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Syphilis, a sexually transmitted disease (or STD), is on the rise. According to the Centers for Disease Control and Prevention (CDC), the primary and secondary syphilis rate in the US from 2015 to 2016 was the highest it had been in more than 20 years. There was a 74% increase in the total number of primary and secondary syphilis cases in 2016 compared with 2012. Syphilis rates rose in both men (specifically among gay, bisexual, and other men who have sex with men) and women, and in all racial and ethnic groups. Syphilis can be cured if detected and treated early. Without treatment, it can lead to a number of serious complications. Read on to learn more.

What is syphilis and how can you get it?

Syphilis is a contagious STD caused by bacteria that can cause serious complications. Syphilis is spread by having direct with a syphilis sore (also called a chancre) during vaginal, anal, or oral sex. The sores can occur on or around the penis, vagina, and anus. They can also appear on the lips, in the mouth, or in the rectum. In the early stages, the sores are usually painless, so people with syphilis may not notice them or know they have syphilis.

Pregnant women with syphilis can pass the infection to their unborn baby during pregnancy or childbirth.

Who can get syphilis and who should be tested?

The fact is, any sexually active person who has sex (vaginally, anally, or orally) can get syphilis. Some people should be tested for syphilis even if they don’t have symptoms or haven’t had a sexual partner who was diagnosed with syphilis. Be sure to talk with your healthcare provider about your risk factors and whether you should get tested.

If you have (or have had) a sexual partner who has been diagnosed with syphilis, or if you or your partner experiences any symptoms of syphilis, you should get tested.

Those who should get tested for syphilis include:

  • Sexually active men who have sex with men.
  • People who are HIV positive and are sexually active.
  • People who are taking pre-exposure prophylaxis (PrEP) for protection from HIV.
  • Women who are pregnant. Pregnant women should get tested for syphilis at their first prenatal visit. Women who are at high risk for getting syphilis, live in areas where the syphilis rate is high, have not been tested for syphilis, or who tested positive for syphilis during the first trimester should be screened during the third trimester (28 to 32 weeks) and again at the time of delivery.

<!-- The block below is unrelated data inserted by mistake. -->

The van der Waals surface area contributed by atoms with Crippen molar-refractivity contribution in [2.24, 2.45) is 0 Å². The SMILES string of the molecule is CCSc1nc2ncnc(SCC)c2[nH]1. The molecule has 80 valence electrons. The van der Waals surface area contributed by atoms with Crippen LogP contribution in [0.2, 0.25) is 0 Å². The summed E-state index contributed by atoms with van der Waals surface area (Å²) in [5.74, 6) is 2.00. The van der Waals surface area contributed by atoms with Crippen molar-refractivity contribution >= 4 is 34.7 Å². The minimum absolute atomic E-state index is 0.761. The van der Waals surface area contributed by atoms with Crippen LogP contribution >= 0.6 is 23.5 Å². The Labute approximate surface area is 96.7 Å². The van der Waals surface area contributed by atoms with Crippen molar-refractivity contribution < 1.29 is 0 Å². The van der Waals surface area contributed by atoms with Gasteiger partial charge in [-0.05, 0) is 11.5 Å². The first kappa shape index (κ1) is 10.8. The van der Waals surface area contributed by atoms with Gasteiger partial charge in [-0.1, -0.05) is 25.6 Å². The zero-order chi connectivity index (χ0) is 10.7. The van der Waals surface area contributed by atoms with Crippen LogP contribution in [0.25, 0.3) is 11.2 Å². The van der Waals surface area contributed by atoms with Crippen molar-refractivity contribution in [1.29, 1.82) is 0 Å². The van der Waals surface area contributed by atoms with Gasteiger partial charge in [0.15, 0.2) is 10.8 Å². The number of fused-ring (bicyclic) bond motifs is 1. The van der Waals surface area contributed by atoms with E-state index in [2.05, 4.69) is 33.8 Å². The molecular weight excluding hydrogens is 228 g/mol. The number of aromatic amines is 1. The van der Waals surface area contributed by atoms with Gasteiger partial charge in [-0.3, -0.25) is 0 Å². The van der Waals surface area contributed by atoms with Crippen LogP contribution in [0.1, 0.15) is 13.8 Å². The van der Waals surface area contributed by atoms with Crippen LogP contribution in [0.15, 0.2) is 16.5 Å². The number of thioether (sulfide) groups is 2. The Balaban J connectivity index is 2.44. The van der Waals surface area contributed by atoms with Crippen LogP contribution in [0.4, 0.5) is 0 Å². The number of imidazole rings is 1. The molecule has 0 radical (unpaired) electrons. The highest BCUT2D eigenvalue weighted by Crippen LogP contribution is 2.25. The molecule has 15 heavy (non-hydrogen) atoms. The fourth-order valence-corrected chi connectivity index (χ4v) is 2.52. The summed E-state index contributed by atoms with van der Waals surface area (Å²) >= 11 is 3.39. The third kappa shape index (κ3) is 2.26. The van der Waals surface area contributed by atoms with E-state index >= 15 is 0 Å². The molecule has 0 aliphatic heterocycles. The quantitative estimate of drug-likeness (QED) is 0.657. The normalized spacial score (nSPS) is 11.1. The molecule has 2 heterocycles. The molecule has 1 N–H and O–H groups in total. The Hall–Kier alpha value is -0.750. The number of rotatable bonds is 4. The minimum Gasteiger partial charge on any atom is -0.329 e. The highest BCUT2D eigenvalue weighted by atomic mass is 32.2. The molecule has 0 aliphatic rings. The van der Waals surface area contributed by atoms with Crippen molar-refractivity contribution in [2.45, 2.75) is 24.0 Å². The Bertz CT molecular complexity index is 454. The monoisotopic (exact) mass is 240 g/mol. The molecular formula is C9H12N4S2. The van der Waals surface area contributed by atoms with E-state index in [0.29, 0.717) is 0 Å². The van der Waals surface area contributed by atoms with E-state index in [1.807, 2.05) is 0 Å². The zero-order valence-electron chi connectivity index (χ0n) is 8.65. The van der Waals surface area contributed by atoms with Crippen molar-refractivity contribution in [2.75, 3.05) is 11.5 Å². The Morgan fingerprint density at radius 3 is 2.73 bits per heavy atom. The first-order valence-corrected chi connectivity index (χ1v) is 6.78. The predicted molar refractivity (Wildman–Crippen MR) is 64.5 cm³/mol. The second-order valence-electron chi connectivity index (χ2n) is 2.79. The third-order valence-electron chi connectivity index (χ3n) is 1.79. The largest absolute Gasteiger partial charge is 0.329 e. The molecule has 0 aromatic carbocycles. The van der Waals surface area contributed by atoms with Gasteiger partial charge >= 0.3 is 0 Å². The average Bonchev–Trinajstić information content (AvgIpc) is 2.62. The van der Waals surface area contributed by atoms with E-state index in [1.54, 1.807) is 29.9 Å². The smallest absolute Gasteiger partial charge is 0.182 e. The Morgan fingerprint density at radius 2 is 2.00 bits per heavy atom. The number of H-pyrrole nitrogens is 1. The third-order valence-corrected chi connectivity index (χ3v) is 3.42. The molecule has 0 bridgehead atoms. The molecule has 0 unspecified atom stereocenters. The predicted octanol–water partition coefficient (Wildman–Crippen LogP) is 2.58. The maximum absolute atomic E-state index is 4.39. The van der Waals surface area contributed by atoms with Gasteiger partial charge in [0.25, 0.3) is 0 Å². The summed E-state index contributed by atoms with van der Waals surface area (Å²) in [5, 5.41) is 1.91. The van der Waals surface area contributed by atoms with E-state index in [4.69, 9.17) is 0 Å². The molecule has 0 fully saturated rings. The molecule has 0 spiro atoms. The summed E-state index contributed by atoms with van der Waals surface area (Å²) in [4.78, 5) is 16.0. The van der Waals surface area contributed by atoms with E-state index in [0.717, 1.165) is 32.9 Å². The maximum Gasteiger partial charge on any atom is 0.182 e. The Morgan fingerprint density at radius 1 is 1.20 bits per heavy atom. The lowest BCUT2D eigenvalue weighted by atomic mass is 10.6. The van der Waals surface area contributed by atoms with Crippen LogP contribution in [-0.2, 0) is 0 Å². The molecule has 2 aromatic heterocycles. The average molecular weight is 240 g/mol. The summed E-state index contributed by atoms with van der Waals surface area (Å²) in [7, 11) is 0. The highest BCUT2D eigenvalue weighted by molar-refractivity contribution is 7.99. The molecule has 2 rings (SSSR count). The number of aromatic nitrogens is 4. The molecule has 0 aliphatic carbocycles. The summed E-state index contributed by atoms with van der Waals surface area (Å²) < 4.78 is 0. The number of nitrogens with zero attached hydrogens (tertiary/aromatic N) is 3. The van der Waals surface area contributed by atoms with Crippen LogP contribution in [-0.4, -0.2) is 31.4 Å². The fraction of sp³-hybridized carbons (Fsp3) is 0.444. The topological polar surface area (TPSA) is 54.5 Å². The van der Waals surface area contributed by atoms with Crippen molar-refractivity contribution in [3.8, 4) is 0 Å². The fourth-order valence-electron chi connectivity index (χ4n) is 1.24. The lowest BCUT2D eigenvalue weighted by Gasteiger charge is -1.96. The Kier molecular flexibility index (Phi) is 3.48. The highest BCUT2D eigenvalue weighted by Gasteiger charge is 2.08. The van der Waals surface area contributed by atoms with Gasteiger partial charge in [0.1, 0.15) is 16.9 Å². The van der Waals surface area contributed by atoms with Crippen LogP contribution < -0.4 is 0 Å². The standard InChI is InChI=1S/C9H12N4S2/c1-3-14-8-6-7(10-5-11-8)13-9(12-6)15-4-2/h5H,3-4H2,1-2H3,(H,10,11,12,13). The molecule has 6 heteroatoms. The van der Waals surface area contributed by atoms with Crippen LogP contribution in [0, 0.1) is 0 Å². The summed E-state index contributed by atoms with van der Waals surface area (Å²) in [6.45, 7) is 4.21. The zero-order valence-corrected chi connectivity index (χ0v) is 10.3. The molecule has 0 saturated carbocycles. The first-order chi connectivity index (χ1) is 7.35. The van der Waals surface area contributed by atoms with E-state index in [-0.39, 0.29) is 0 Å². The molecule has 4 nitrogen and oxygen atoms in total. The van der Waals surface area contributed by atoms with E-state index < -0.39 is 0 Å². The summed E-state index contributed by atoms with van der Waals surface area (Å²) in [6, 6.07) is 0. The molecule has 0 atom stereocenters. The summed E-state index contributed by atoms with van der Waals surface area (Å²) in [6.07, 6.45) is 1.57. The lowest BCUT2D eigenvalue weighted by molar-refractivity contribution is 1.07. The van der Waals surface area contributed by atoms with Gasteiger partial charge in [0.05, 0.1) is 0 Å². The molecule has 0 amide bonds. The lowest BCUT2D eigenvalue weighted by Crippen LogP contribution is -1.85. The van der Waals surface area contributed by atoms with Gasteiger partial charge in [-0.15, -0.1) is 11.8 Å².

What are the signs and symptoms?

Syphilis is divided into stages: primary, secondary, latent, and tertiary.

Primary: The appearance of one or more sores where syphilis entered the body marks the primary (first) stage of syphilis. The sore:

  • Is usually firm to the touch, round, and painless.
  • Can be in areas of the body where they are hard to notice, such as the vagina or anus.
  • Lasts about 3 to 6 weeks and then goes away, even if not treated. However, you still need treatment even if the sore has gone away. If not treated, the infection will move on to the next stage and can still be spread to a partner.

Secondary: The second stage can start while the sore that appeared in the primary stage is healing or a few weeks after it has healed. You may have skin rashes and/or lesions. A rash (usually non-itchy) may appear as red or reddish-brown spots on the palms of hands or bottom of feet. Lesions are sores that may develop in the mouth, vagina, or anus. The rash can be so faint that it is hard to see or it may look like a rash caused by another disease.

Other symptoms may include: swollen lymph glands, fever, patchy hair loss, sore throat, weight loss, tiredness, muscle aches, headaches.

If no treatment is received, the infection will progress to the later stages.

Latent: This is the stage where the infection is inactive or dormant in the body. In this stage, people with untreated syphilis can go for years without experiencing any symptoms. You still need treatment in order to get rid of the infection from the body.

Tertiary: In this stage, untreated syphilis can damage your organs, including your heart, blood vessels, brain, nerves, eyes, liver, bones and joints. It can even lead to death. This stage can happen 10 to 30 years after the initial infection.